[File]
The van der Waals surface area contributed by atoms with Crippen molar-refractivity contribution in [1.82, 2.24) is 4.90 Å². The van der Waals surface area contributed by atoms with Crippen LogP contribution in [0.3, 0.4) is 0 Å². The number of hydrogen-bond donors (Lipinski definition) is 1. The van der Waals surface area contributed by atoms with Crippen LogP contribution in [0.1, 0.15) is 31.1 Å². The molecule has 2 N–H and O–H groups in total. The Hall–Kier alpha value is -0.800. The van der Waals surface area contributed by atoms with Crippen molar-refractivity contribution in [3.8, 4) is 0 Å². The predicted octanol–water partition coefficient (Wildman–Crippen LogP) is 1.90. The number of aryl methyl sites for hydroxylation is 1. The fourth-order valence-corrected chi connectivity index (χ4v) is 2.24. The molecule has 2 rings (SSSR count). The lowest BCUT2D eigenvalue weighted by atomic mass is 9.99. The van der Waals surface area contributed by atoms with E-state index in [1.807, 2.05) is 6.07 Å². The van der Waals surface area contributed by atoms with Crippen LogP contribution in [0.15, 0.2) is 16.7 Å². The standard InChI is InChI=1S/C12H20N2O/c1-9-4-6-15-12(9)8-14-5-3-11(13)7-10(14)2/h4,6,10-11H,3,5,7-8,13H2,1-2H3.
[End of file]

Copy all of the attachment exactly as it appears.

The van der Waals surface area contributed by atoms with Crippen molar-refractivity contribution in [1.82, 2.24) is 4.90 Å². The van der Waals surface area contributed by atoms with Crippen LogP contribution in [0.3, 0.4) is 0 Å². The number of hydrogen-bond donors (Lipinski definition) is 1. The van der Waals surface area contributed by atoms with Crippen LogP contribution in [0.1, 0.15) is 31.1 Å². The molecule has 2 N–H and O–H groups in total. The Hall–Kier alpha value is -0.800. The van der Waals surface area contributed by atoms with Crippen molar-refractivity contribution in [3.8, 4) is 0 Å². The predicted octanol–water partition coefficient (Wildman–Crippen LogP) is 1.90. The number of aryl methyl sites for hydroxylation is 1. The fourth-order valence-corrected chi connectivity index (χ4v) is 2.24. The molecule has 2 rings (SSSR count). The lowest BCUT2D eigenvalue weighted by atomic mass is 9.99. The van der Waals surface area contributed by atoms with E-state index in [1.807, 2.05) is 6.07 Å². The van der Waals surface area contributed by atoms with Crippen LogP contribution in [0.15, 0.2) is 16.7 Å². The standard InChI is InChI=1S/C12H20N2O/c1-9-4-6-15-12(9)8-14-5-3-11(13)7-10(14)2/h4,6,10-11H,3,5,7-8,13H2,1-2H3.